EECS 413 students earn prizes for their final projects
“We were all impressed by the fact that most students chose highly-relevant and innovating projects,” stated Dr. Naraghi.
Students in EECS 413, Monolithic Amplifier Circuits, taught by Prof. Michael Flynn, presented their final projects in the Fall 2010 class, and two teams were awarded cash prizes for their designs by Cirrus Logic Inc.
First place went to EE master’s students Karan Jain, Aswin Rao, and Abishek Madhavan for their project, “A High PSRR, Low Drop-Out Voltage Regulator using Feed-forward Ripple Cancellation,” Second place went to EE PhD studentsYejoong Kim, Dongsuk Jeon, and Suyoung Bang for the project, “A 1.2ps resolution, 76dB Dynamic Range Time-to-Digital Converter Based on a Tunable Vernier Delay Line.”
The class selected three finalists, and final selection was made by three judges from Cirrus Logic: Johann Gaboriau, Mixed-signal audio manager; Shahrzad Naraghi, (Ph.D. EE, U-M), Mixed-signal IC designer; and Virginia Ruff, University relations.
Dr. Naraghi stated, “We were all impressed by the fact that most students chose highly-relevant and innovating projects. A few of them had really challenging specifications somewhat comparable to cutting-edge ICs in the industry. For us, it was quite difficult to select the top projects. We simply liked all of them!”
A High PSRR, Low Drop-Out Voltage Regulator using Feed-forward Ripple Cancellation
Aswin Rao, Abishek Madhavan, Karan Singh Jain
Background: There is a lot of interest in efficient power-management integrated circuits. Effective voltage regulation has become critical in low-power applications and in applications with widely varying environmental conditions. Especially in the low power design space, such as laptops and cellular phones, tight supply voltage requirements and multiple voltage domains make voltage regulation quintessential to the lifetime and performance of the system.
Project: This team presented a high power-supply rejection (PSR), high bandwidth low drop-out (LDO) voltage regulator using feed-forward ripple cancellation. The architecture provides a PVT-tolerant design with high PSRR of 50dB for a wide range of frequencies. This LDO has been implemented in 0.13μm CMOS technology and has a die area of 0.0078 mm2.
Results obtained show a line regulation of 0.45 mV/V and a load regulation of 0.06 mV/mA. The overall quiescent current consumption for the LDO is 55μA and the maximum current efficiency at peak drive current is 99.7%. The design has been verified at all corners with temperatures ranging from -40oC to 100oC. Compared to previous known designs in the course, the team achieved the most efficient LDO design to come out of EECS 413.
A 1.2ps resolution, 76dB Dynamic Range Time-to-Digital Converter Based on a Tunable Vernier Delay Line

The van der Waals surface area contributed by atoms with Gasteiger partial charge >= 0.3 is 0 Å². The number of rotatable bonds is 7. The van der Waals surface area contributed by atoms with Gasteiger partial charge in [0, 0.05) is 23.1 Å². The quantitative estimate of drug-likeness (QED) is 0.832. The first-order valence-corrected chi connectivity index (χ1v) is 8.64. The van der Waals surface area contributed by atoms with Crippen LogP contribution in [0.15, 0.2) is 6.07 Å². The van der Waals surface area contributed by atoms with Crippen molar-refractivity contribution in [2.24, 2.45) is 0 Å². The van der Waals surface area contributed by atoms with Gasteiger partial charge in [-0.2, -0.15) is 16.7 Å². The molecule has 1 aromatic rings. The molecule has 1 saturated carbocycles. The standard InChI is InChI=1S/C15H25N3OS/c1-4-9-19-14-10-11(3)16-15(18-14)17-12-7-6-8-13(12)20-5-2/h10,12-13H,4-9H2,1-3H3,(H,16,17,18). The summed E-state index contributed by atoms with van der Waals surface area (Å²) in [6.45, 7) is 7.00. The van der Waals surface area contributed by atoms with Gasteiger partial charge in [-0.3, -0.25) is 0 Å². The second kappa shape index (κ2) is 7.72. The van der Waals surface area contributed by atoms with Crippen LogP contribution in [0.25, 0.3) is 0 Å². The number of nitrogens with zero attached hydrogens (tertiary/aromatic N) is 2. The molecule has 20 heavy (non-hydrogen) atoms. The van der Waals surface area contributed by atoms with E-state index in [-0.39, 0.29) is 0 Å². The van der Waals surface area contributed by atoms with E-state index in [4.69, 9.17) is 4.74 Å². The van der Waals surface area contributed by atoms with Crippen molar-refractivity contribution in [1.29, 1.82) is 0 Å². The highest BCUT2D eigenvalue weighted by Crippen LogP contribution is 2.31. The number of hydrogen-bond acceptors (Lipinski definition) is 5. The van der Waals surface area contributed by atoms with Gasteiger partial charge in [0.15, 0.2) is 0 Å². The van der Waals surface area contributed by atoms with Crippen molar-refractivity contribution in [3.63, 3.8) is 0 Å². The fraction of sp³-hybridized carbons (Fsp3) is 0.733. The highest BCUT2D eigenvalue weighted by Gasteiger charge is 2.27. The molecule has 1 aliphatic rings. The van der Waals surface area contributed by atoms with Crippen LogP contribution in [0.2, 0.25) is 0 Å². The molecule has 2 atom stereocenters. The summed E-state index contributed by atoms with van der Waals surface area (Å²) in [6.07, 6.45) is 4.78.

Yejoong Kim, Suyoung Bang, Dongsuk Jeon
Background: Time-to-Digital Converters (TDC) convert timing information (generally, a pulse width or timing difference between two pulses) into a digital output code. In conventional TDCs using buffer delay lines, the resolution is usually limited to one buffer delay (typically tens~hundreds picoseconds), but Vernier delay lines greatly improve the resolution since the resolution is determined by the difference of the two buffer delays. However, one of the significant problems is that Vernier delay lines are quite vulnerable to variations, as most analog circuits are.
Project: In order to address this issue, we built an auto-calibration process, tunable delay lines, and DAC (Digital-to-Analog Converter). Using a reference pulse width, the calibration controller tries to find an optimum DAC code to generate the appropriate bias voltages for the tunable delay lines. Through this process, most of the process variations (including all the slow variations such as temperature variations) can be effectively compensated, and the team achieved a similar resolution over all the process corners (TT, FF, SS, SF, FS). The worst-case resolution is 1.2ps, which is one of the best resolutions reported so far from 130nm technology.
Yejoong Kim said, “One of the nice things in this project was that we tried to apply what we’ve learned from other circuit courses like EECS427 (VLSI Design I) and EECS627 (VLSI Design II) to make a complete system. Especially for the digital parts like the controllers, we manually built a standard cell library, performed a timing characterization using ELC (Encounter Library Characterizer), and synthesized the circuits using Synopsys Design Compiler, and did APR (Automatic Place and Route) using Cadence Encounter. In this way, we implemented the fully functional controllers in a relatively short time (a few days), and we have total 15,347 transistors in our circuit. We believe that this is the new record on the device count in EECS413 projects. Because of the large device count, we used various simulation tools: Spectre, Multi-threaded HSpice, NanoSim, and NC-Verilog, according to the required accuracy and simulation speed. If a Pad library had been provided, we could have built a complete chip ready for a tape-out. It was a great experience for us to follow the entire flow in designing a mixed-signal circuit.”